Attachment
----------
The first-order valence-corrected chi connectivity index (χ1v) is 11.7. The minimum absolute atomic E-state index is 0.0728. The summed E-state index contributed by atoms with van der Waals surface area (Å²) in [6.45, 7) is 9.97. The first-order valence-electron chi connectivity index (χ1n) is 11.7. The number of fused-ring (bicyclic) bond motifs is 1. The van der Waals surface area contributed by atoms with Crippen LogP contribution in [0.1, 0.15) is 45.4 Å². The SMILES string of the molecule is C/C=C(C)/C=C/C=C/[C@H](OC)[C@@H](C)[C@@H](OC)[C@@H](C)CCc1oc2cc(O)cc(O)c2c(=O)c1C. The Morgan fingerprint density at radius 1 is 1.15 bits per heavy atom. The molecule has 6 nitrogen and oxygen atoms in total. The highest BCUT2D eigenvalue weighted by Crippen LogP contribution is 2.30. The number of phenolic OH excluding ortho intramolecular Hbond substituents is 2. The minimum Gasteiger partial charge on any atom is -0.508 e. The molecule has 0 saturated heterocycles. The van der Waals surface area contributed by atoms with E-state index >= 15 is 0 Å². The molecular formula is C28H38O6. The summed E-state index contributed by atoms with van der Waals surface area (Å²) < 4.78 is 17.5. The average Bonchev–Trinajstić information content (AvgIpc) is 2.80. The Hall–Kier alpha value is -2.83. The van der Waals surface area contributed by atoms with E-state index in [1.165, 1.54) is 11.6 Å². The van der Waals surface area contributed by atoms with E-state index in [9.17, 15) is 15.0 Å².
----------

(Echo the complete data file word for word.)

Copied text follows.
The first-order valence-corrected chi connectivity index (χ1v) is 11.7. The minimum absolute atomic E-state index is 0.0728. The summed E-state index contributed by atoms with van der Waals surface area (Å²) in [6.45, 7) is 9.97. The first-order valence-electron chi connectivity index (χ1n) is 11.7. The number of fused-ring (bicyclic) bond motifs is 1. The van der Waals surface area contributed by atoms with Crippen LogP contribution in [0.1, 0.15) is 45.4 Å². The SMILES string of the molecule is C/C=C(C)/C=C/C=C/[C@H](OC)[C@@H](C)[C@@H](OC)[C@@H](C)CCc1oc2cc(O)cc(O)c2c(=O)c1C. The Morgan fingerprint density at radius 1 is 1.15 bits per heavy atom. The molecule has 6 nitrogen and oxygen atoms in total. The highest BCUT2D eigenvalue weighted by Crippen LogP contribution is 2.30. The number of phenolic OH excluding ortho intramolecular Hbond substituents is 2. The minimum Gasteiger partial charge on any atom is -0.508 e. The molecule has 0 saturated heterocycles. The van der Waals surface area contributed by atoms with E-state index >= 15 is 0 Å². The molecular formula is C28H38O6. The summed E-state index contributed by atoms with van der Waals surface area (Å²) < 4.78 is 17.5. The average Bonchev–Trinajstić information content (AvgIpc) is 2.80. The Hall–Kier alpha value is -2.83. The van der Waals surface area contributed by atoms with E-state index in [1.165, 1.54) is 11.6 Å². The van der Waals surface area contributed by atoms with E-state index in [9.17, 15) is 15.0 Å².